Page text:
Simon had worked all his life in business and commerce and the time had come, as it must, to retire.  His career had been one of unblemished success.  He had been knighted three years previously for services to industry.  He served on a variety of government advisory boards and had the ear of the Chancellor and the Prime Minister. Besides being chairman of an international financial institution, he held an impressive string of directorships.  His opinions on current events were frequently sought and, from time to time, he was interviewed on radio and television.

Simon even looked the part.  He had Cary Grant features – tall, square-jawed, with a fine head of white hair.  Clear blue eyes looked out confidently over half-spectacles. He always wore dark Armani pin-striped suits, complemented by sober ties and immaculate shirts.   

The numerous colleagues who worked with Simon in various capacities found him wise and genuinely helpful.  People would seek him out to ask his advice on weighty matters and for many years he had mentored a number of less experienced managers, all of whom had flourished under his patronage. 

Simon was steadfast in concentrating on four themes:

·        Fostering visionary champions of change

·        Unlocking people’s potential

·        Knowing and exceeding customer expectations

·        Introducing new, differentiated products and services.

He was adamant that research had shown time and time again that nine out of ten successful businesses were successful precisely because they did these four things better, and more consistently, than their competitors. 

Simon, besides remaining focused, was also remarkable in displaying a positive attitude come what may.  No one ever caught him being fractious or despondent.  He carried a piece of paper tucked inside his pocket diary and sometimes he’d fish it out and show it to one of his mentees.  It said:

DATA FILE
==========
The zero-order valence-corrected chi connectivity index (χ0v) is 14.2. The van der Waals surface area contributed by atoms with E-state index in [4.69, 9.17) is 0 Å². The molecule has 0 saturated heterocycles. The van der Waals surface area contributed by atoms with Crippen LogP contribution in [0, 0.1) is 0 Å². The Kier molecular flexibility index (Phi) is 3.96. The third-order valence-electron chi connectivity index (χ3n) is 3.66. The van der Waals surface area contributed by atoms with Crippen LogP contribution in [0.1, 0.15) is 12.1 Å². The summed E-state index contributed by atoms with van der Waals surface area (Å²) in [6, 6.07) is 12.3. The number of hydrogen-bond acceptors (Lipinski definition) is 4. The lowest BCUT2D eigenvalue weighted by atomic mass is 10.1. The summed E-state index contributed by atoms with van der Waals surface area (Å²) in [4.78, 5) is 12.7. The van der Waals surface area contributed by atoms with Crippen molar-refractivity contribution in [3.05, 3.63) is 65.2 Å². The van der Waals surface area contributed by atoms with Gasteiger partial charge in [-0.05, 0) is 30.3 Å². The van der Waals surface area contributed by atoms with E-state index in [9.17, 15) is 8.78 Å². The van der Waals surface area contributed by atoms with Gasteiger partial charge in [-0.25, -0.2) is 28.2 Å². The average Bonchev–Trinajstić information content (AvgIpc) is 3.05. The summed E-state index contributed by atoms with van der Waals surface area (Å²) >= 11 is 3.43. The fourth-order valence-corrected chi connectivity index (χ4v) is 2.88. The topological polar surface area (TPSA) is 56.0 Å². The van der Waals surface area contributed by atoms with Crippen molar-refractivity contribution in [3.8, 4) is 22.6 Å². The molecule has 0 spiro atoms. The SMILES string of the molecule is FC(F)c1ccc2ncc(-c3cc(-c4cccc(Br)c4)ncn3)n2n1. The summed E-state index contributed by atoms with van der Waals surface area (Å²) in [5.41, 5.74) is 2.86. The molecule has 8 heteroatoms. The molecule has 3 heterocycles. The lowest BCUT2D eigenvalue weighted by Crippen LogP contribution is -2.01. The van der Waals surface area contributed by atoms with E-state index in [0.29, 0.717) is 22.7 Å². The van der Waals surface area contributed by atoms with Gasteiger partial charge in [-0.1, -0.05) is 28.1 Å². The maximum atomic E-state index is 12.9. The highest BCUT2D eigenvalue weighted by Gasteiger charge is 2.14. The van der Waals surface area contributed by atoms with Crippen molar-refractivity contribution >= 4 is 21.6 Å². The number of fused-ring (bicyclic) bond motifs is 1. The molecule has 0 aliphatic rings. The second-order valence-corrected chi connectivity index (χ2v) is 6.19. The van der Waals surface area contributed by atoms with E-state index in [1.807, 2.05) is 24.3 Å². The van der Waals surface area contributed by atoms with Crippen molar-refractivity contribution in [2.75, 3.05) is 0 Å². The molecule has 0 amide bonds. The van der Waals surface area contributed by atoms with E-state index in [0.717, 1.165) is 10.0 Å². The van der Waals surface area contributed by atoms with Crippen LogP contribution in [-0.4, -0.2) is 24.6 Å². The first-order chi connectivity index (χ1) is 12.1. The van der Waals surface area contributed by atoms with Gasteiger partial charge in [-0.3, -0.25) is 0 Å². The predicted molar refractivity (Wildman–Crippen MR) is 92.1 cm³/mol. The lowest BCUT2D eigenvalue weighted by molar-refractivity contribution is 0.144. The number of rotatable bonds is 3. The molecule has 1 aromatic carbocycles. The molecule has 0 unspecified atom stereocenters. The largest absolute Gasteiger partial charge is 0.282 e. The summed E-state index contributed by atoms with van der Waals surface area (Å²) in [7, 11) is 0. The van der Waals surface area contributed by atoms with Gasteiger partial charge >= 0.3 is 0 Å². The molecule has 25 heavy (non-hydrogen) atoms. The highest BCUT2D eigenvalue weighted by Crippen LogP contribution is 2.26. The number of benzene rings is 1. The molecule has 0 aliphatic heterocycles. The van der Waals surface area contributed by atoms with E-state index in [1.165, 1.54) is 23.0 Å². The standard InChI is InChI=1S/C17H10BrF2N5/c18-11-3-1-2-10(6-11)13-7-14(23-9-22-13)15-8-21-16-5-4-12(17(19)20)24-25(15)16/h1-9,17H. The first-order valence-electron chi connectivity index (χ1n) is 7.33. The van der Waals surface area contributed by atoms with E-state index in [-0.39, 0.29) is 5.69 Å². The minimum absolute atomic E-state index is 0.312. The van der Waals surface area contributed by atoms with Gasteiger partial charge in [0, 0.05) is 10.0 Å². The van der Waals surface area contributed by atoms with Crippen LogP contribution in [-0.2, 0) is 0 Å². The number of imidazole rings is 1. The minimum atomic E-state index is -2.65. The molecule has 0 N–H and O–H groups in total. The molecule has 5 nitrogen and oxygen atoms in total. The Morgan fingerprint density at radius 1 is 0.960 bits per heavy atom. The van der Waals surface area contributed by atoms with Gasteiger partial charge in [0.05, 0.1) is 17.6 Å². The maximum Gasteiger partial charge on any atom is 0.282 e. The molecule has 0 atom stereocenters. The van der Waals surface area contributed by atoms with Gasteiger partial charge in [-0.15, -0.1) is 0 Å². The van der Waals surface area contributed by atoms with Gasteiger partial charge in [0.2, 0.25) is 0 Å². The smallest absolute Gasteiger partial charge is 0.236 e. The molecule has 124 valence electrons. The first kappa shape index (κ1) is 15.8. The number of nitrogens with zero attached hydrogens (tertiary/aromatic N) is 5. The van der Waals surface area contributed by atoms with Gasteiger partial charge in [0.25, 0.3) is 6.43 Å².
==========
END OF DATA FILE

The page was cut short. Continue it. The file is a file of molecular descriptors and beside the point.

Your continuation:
What is, not what isn’t

What can, not what can’t

What will, not what won’t

What does, not what doesn’t

What has, not what hasn’t.

Characteristically, Simon looked forward to his impending retirement with enormous enthusiasm.  He had compiled a list of activities he was keen to undertake; go to more concerts and opera, write a book encapsulating his management philosophy, read more biographies, walk the Ridgeway, the Pembrokeshire coastal path, explore the Scottish Highlands.  He also planned to give up some of his directorships and adopt a charity – preferably one promoting educational opportunities for the under-privileged and those who had been alienated by their compulsory education.

As expected, Simon’s deputy, Henry, was duly selected to be his successor – a man he had brought on through coaching and mentoring. During the three-month hand-over period they worked closely together.

On Simon’s last day, before the sumptuous celebration lunch that had been planned, Simon drew Henry aside.  He explained that he had written three messages giving helpful advice in the event of a crisis.  The messages were numbered and locked in a tin box (the sort you’d keep petty cash in).  In no circumstances were they to be opened in advance of a crisis.  Henry thanked Simon and took the key to the box.

Six months later a new computer system was installed.  Specifying and developing it had cost a vast amount of money but it quickly became clear that there were appalling problems which threatened the stability of the entire business.  The suppliers made reassuring noises and said that the problems could be overcome if a dedicated team worked on them non-stop for a few weeks – or it might be months. 

Henry decided that this was a crisis.  He opened the tin box and took out Simon’s first envelope.  He opened it and read the advice.  It simply said: If I were you, I’d go back to square one.  Henry sacked the suppliers, found new ones and started all over again.

After another six months a serious dispute with the unions erupted.  Negotiations broke down and the unions, confident that they had a strong case, announced that they were going to ballot their members and recommend strike action.  If this happened it would be the first strike in the company’s history and be severely damaging.

Henry decided that this was another crisis, opened the tin box and took out Simon’s second envelope.  He opened it and read the advice.  It said: If I were you, I’d go toarbitration.  Henry suggested to the union representatives that the best course of action was to take the dispute to the arbitration service and agree to abide by their decision. 

After a further six months the company suffered two simultaneous set-backs.  First, it was successfully attacked by internet fraudsters who, over a matter of days, spirited large amounts of money away overseas.  Second, a rogue trader incurred such serious losses that the continued existence of the organisation was in jeopardy. 

Henry was in no doubt that this was a crisis and he opened the tin box and took out Simon’s third envelope.  He opened it and read Simon’s advice.  It said: If I were you, I’d start writing your three messages.




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